Some argue L. Ron Hubbard’s Mission Earth series was originally intended to be one novel, and by word count (1.2 million) would make it the longest book. But because crazy Mr. Hubbard never said it was one book the title remains with Proust and his 13-volume masterpiece A la recherche du temps, translated as Remembrance of Things Past. The book contains 9,606,000 characters.
Who Houses the Most Books?
The Library of Congress is the largest library in the world, with more than 155.3 million items on approximately 838 miles of bookshelves. The collections include more than 35 million books and other print materials. Now I know where I want to spend my next vacation! I hope the chairs are overstuffed in well lit corners.
He Bought it for How Much?
The Codex Leicester by Leonardo da Vinci was bought by Bill Gates for 30.8 million in 1994. The book is actually a 72-page document icontaining collections of scientific writings. The journal covers theories on astronomy, water, rock, air, the moon and the heavens.
The Book with the Oddest Origin Story
The Codex Gigas (giant book) or Devil’s Bible now housed at the National Library in Stockholm is famous for two features. First, it is reputed to be the biggest surviving European manuscript. Secondly, it contains a large, full page portrait of the Devil.
Legend says that in 1295 in what is now the Czech Republic an arrogant scribe or monk (take your pick) was to be punished for his sins. He begged to be allowed to create in one single night a book that would glorify the monastery forever. Knowing he could not accomplish the task he sold his soul to the devil. By morning this large volume included the Bible, Jewish history, universal and medical knowledge and local history. The front cover and middle section both contain the same drawing of the Devil. What became of the scribe is never mentioned.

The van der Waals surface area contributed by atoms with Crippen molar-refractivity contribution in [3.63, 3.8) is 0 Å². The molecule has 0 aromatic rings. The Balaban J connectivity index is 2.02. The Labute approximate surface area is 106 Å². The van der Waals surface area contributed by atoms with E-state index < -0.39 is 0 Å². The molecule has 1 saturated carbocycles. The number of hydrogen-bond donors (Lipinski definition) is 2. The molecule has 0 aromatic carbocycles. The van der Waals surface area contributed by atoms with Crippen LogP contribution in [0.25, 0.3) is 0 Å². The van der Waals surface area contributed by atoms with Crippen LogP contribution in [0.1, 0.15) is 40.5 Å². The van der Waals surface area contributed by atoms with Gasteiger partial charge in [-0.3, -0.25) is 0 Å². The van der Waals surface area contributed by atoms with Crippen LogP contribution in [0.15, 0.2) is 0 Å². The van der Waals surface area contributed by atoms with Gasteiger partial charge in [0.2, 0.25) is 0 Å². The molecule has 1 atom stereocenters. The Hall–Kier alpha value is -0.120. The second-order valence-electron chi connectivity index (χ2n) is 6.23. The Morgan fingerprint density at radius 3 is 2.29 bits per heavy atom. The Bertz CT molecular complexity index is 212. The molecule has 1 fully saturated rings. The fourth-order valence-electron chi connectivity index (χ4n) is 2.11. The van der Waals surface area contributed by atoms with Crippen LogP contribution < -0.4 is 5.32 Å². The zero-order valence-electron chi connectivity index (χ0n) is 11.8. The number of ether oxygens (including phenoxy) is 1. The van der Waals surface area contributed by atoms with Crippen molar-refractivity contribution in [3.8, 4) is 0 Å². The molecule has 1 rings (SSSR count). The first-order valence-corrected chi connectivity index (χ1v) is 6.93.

The timing of the legend is unclear but we do know it was told in the middle ages. Oddly, National Geographic did some testing on the book and found that there was only one type of ink used, made from crushed insect nests. The style and font of the calligraphy is consistent throughout, leading the investigators to believe that the manuscript is the work of one scribe rather than many.
And now you know 5 new things about books
8 thoughts on “6 things you may not know about books”
Another great one Sari!
Did you find an answer for the largest single volume book? I wondered if War & Peace might be a contender.
Also, it may shock and sadden you to know that after Bill Gates bought the Codex Leicester, he dismantled it. He separated all the pages to display them individually, and I read that he sold some of the single pages privately. They’re probably well preserved, as who else could better afford to mount and frame them properly? But still, my puritan sensibilities are deeply offended by what amounts to further destruction of the precious writings of the Maestro.